Ubuntu desktop moving application menus back into application windows

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in linux on (#3EK)
story imageArs Technica reports that the next version of Ubuntu (14.04, or Trusty Tahr ; a Long Term Support Release) will allow users an option to display menu bars inside their parent application windows -- a move away from Mac OSX interface conventions towards the menu placement more commonly used in Windows.

"Despite displaying the menu contents outside of the window, the menus are still window-specific," we noted in a review of Ubuntu 12.04 in May 2012. "By design, the global menu bar displays the menu of the focused window. This proves awkward in some applications with dialogs and multiple windows."

The intended result is to "fix the main UX bug we have [had] in Unity since its very first release: the menus being hard to find or too far from their parent window ", according to a blog post Canonical employee Marco Trevisan . "The amount of technical work needed [is] not to be underestimated [...] one of the blockers we had in 12.04 was our dependency on the legacy compiz decor plugin + gtk-window-decorator, that has worked 'OK' in the last years but -- apart from using deprecated technologies (gtk2 in primis) -- it really would have made this concept impossible to realize."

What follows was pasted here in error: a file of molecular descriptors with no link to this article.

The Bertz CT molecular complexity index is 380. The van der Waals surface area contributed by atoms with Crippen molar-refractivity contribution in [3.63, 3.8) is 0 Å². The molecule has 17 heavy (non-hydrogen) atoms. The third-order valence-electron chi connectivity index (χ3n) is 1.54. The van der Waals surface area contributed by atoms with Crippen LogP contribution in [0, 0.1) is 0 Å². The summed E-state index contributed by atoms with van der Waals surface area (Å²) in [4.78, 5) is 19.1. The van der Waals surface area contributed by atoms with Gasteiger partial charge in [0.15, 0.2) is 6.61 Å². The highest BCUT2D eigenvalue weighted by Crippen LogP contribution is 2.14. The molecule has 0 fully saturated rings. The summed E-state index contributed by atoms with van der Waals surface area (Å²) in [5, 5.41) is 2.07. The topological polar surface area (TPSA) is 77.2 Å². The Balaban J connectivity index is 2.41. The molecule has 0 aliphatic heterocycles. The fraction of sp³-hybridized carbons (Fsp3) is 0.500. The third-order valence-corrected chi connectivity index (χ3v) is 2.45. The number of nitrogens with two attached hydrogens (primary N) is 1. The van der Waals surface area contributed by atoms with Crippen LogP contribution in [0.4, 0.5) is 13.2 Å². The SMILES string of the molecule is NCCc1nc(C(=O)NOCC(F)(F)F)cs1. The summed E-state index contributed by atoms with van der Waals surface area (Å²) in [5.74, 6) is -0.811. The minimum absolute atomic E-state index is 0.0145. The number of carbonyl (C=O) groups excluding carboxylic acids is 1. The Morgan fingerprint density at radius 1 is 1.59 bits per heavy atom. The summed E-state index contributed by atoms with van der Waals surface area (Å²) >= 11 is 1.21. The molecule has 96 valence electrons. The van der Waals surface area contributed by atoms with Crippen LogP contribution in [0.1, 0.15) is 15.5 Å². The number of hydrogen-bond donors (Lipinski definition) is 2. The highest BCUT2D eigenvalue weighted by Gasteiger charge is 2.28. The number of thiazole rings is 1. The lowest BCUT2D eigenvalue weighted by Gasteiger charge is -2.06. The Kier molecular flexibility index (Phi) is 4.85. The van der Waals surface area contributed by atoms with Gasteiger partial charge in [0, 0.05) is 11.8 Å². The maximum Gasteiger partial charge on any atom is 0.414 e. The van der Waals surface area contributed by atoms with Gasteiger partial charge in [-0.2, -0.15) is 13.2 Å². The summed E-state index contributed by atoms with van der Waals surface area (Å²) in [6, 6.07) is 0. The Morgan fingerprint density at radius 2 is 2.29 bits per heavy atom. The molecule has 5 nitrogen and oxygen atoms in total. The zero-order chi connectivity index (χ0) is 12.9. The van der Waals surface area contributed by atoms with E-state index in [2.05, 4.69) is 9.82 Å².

A tahr appears to be some species of mountain goat indigenous to the Himalayas.

Re: I actually like global menus ... (Score: 2, Informative)

by jonh@pipedot.org on 2014-02-21 20:53 (#47)

In this case, it seems like they are giving you the choice. There's a new option in the Appearance Settings , which defaults to the current behaviour -- I expect that they'll want to change the default in some future release.

I think it's almost axiomatic that any significant UI changes will cause outrage in the short term (e.g. Windows 8, Slashdot Beta, any time Facebook changes anything, Xbox 360 dashboard, Netflix...). People hate change; even actual interface improvements will probably be met with hostily in the short term. As a developer, you can expect at least a couple of weeks of overwhelmingly negative feedback for any significant UI alterations you make -- but if you're not starting to see mixed to positive to responses once the initial shock dies down, then you may have to admit that you have actually made things worse...
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